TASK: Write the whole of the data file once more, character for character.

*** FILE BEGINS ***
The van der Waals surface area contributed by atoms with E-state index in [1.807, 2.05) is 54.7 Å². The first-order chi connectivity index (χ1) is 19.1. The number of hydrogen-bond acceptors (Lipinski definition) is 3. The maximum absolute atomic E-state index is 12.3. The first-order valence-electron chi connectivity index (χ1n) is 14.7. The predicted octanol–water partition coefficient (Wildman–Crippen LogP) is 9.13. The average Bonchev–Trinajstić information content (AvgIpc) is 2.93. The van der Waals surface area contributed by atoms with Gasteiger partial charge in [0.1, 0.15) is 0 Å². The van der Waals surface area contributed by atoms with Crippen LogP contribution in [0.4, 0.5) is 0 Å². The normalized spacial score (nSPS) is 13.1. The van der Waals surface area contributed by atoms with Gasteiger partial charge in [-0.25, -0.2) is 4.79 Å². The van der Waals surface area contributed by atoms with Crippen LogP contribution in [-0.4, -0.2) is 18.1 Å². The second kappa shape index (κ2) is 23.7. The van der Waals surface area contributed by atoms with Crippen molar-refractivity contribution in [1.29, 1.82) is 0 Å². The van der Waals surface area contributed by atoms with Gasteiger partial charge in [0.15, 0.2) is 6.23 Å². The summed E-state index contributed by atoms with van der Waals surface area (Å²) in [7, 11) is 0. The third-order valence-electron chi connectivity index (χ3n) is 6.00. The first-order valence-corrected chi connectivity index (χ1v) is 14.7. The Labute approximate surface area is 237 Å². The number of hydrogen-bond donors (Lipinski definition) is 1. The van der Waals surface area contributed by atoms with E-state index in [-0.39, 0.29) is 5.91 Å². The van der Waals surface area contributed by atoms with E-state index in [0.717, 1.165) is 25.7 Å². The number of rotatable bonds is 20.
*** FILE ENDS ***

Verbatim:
The van der Waals surface area contributed by atoms with E-state index in [1.807, 2.05) is 54.7 Å². The first-order chi connectivity index (χ1) is 19.1. The number of hydrogen-bond acceptors (Lipinski definition) is 3. The maximum absolute atomic E-state index is 12.3. The first-order valence-electron chi connectivity index (χ1n) is 14.7. The predicted octanol–water partition coefficient (Wildman–Crippen LogP) is 9.13. The average Bonchev–Trinajstić information content (AvgIpc) is 2.93. The van der Waals surface area contributed by atoms with Gasteiger partial charge in [0.1, 0.15) is 0 Å². The van der Waals surface area contributed by atoms with Crippen LogP contribution in [0.4, 0.5) is 0 Å². The normalized spacial score (nSPS) is 13.1. The van der Waals surface area contributed by atoms with Gasteiger partial charge in [-0.25, -0.2) is 4.79 Å². The van der Waals surface area contributed by atoms with Crippen LogP contribution in [-0.4, -0.2) is 18.1 Å². The second kappa shape index (κ2) is 23.7. The van der Waals surface area contributed by atoms with Crippen molar-refractivity contribution in [1.29, 1.82) is 0 Å². The van der Waals surface area contributed by atoms with Gasteiger partial charge in [0.15, 0.2) is 6.23 Å². The summed E-state index contributed by atoms with van der Waals surface area (Å²) in [7, 11) is 0. The third-order valence-electron chi connectivity index (χ3n) is 6.00. The first-order valence-corrected chi connectivity index (χ1v) is 14.7. The Labute approximate surface area is 237 Å². The number of hydrogen-bond donors (Lipinski definition) is 1. The van der Waals surface area contributed by atoms with E-state index in [-0.39, 0.29) is 5.91 Å². The van der Waals surface area contributed by atoms with E-state index in [0.717, 1.165) is 25.7 Å². The number of rotatable bonds is 20.